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What a Teacher Discovers in Her Summer Writing Camps

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By Samantha Strauss

Last year was our first summer of writing camps at Project Write Now. I must say that at first I was skeptical. All of my classes at the studio had been an hour or an hour and a half long. How would I keep these young children entertained for three hours in one small room? I trepidatiously asked our fearless leader Jennifer, “Are you sure these camps should be three hours?” hoping she didn’t hear the terror in my voice. Jennifer is the eternal optimist, and she has supreme faith in me. “It’ll be great!” she said, not having to fake her confidence. All right, here goes nothing, I thought. Read more

The Healing Power of Writing

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By Gay Norton Edelman

Writing was always going to be part of my life. An avid independent reader since second grade, I created my first book around the same time, a collection of elephant jokes. (How can you tell there’s an elephant in your apple tree? By the red polish on her toenails.) That was just for fun.

When I hit adulthood, writing took on life-saving power for healing past traumas and navigating present trials. In my 30s, when the ugly bits from my childhood were screaming for attention, it was all about rip-out-your-guts poetry. The only place I shared it was at a small counseling center art show. It was so raw it carried a “Mature Eyes Only” warning. Beyond the show, I didn’t let others see it. I didn’t need to. I wrote it for me. Read more

Honoring My Mom

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By Jennifer Chauhan

Since my mom passed away in September 2007, I’ve been documenting my grief in short essays written every few years around Mother’s Day. It started with “Missing My Mom” and then “Remembering My Mom.” This year I’d like to write about honoring her.

There is tremendous healing that comes from writing and sharing our life stories―especially the painful ones, those born of loss, separation, heartache, disappointment. I’ve witnessed this curative transformation in others for the past year and a half in my memoir classes.The outpouring and sifting through memories. The splitting open (as Natalie Goldberg proscribes) to speak from a point of truth. The release, often with tears, as stories are shared and held by others.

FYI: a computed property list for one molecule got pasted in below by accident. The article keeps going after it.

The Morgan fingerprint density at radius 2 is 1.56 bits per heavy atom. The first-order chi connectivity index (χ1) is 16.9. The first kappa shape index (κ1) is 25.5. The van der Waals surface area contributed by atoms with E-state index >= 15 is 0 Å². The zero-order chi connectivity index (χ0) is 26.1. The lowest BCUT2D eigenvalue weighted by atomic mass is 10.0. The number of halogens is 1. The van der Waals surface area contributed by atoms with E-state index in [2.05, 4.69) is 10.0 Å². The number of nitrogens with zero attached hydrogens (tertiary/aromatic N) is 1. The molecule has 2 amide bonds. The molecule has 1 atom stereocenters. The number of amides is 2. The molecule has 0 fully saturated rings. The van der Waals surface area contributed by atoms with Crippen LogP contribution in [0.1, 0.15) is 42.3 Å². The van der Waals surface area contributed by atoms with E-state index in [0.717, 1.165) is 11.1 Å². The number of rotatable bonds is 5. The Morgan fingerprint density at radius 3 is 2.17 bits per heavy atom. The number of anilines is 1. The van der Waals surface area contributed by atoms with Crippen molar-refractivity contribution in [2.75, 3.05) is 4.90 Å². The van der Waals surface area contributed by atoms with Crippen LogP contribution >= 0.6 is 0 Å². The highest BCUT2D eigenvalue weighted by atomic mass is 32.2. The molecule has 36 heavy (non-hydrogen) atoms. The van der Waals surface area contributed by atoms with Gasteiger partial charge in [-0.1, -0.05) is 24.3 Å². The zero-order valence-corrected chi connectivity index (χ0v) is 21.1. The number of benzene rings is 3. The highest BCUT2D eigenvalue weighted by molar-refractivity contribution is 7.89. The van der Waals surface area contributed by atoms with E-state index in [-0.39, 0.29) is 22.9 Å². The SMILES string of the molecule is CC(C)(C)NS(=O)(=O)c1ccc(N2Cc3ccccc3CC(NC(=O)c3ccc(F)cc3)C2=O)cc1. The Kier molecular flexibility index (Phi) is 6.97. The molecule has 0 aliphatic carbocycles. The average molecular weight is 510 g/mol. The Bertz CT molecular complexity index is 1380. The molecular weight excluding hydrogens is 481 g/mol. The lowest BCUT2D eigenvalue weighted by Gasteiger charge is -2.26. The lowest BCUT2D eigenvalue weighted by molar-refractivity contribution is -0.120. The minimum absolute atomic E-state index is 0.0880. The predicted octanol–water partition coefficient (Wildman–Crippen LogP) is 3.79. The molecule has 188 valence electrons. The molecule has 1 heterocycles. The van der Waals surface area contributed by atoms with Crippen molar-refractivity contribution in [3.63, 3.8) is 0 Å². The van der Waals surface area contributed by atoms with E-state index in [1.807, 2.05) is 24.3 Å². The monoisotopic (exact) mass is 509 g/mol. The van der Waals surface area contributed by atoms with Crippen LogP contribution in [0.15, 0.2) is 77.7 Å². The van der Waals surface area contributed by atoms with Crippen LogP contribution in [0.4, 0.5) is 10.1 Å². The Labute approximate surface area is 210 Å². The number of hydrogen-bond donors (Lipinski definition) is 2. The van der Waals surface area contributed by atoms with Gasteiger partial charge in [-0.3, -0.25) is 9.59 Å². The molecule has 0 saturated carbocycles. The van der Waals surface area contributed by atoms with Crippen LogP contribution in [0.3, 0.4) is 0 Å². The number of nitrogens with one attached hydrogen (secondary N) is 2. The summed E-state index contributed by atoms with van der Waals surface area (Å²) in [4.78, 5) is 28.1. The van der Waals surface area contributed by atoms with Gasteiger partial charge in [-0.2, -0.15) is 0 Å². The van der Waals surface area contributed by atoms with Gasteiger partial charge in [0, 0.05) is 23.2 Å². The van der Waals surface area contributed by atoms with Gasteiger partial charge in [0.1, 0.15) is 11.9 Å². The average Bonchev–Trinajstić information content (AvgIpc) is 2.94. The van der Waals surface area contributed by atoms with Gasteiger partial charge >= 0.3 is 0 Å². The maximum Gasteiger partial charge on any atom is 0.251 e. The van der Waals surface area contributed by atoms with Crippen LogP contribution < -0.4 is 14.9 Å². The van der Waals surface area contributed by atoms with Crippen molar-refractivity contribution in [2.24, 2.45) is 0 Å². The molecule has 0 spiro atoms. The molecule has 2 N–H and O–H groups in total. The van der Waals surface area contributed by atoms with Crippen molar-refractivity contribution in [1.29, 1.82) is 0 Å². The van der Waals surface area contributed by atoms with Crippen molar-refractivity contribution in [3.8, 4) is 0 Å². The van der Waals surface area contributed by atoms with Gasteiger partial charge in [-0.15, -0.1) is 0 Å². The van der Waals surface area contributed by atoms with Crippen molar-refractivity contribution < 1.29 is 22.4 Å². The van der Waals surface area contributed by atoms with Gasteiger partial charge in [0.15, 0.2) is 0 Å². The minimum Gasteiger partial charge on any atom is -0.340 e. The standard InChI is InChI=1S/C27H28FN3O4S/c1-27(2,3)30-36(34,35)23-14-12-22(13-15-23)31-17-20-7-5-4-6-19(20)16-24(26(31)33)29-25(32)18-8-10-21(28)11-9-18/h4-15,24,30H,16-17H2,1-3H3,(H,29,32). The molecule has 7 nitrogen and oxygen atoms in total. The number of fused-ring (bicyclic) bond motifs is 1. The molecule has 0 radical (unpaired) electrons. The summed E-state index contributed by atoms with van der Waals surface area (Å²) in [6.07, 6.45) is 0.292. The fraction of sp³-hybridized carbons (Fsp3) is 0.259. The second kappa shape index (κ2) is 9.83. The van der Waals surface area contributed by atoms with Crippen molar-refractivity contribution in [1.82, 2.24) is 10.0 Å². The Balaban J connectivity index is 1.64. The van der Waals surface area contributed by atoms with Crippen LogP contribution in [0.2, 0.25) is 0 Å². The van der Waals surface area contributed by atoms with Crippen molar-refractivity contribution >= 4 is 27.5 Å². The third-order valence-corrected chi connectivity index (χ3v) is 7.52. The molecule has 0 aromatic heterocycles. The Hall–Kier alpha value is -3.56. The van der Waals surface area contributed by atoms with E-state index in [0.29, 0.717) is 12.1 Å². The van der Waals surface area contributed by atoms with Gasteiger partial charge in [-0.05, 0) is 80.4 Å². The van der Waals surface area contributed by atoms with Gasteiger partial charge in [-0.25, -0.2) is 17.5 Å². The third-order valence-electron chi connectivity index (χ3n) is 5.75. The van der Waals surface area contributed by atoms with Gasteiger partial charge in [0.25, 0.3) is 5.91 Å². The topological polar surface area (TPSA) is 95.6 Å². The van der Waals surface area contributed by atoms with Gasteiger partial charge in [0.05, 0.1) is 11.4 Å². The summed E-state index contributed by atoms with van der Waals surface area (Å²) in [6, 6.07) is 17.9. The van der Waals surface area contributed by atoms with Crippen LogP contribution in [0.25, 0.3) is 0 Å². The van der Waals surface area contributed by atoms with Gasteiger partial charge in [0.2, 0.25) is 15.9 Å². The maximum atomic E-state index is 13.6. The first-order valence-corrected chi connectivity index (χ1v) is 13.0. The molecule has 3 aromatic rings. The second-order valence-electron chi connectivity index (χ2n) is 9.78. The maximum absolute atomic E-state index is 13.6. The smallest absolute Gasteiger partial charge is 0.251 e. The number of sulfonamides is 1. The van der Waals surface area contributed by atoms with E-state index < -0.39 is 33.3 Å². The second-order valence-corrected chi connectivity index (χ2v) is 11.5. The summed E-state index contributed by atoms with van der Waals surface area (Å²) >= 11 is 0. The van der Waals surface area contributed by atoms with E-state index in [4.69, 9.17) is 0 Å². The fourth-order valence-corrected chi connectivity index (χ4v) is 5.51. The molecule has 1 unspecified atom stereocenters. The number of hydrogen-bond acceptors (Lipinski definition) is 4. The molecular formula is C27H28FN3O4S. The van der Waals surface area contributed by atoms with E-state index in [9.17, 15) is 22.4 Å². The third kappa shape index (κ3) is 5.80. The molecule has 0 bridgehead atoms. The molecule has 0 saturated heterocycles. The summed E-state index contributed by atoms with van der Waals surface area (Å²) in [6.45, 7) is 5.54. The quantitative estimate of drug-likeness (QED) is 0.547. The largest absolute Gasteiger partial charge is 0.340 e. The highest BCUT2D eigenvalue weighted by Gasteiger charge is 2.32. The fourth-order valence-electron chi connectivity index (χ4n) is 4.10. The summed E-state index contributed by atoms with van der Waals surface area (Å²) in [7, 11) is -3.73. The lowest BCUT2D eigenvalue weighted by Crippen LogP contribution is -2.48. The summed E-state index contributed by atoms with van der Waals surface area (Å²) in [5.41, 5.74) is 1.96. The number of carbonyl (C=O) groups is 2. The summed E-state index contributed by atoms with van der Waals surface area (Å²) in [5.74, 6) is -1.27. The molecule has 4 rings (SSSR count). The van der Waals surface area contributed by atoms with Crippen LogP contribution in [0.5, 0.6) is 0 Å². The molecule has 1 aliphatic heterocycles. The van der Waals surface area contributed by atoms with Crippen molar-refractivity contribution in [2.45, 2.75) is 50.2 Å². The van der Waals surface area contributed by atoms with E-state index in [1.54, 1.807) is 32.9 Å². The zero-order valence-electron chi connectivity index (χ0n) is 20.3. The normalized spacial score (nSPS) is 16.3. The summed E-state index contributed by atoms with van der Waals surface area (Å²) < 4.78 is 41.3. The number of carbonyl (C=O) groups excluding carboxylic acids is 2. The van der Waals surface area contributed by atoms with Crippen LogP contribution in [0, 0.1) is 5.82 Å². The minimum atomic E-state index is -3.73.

When my mom died my grief was so raw, so excruciating all I could do was scribble my pain―flashes of memory of hospice, questions about why she had to go, why now, when I wasn’t ready―into the pages of a notebook I kept tucked in the console of my car. I would pull it out during the few quiet moments I had before picking up kids from school, soccer, dance. Yet in those pages, my healing began. Read more

Voices of the In-Between

Lisa continues the practice of creating art and decorating the walls of her home.

Lisa continues the practice of creating art and decorating the walls of her home.

By Lisa Hartsgrove

I remember being 13 like it was just yesterday. It was the hardest year of my life. Hormones at their highest. Starting a new school. Constantly judging my self-worth against others. My parents not listening to me, or at least feeling that way. Not quite an adult; not quite a kid. Like many 13-year-olds, I thought I was lost. I thought I was alone.
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Why I’m Signing My Children Up for Summer Writing Camps

By Allison Tevald

My son has never liked sitting quietly and coloring or painting. The closest he came to working his fine-motor skills―which his pre-K teachers said were lacking―was making his toy trains and cars go vrooom. I wasn’t concerned. He’s clearly bright. He notices periphery details even while engrossed in pretend play of crash-burning airplanes. He articulates his feelings well, and has an insane memory.

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The Power of Poetry

By Jennifer Chauhan

For the past few months, I’ve started my day reading poetry. Each morning I awake to find a “Poem of the Day” in my inbox, sent from the Academy of American Poets or Rattle. It’s become my own form of morning meditation. Words in, breathe out. Words in, breathe out.
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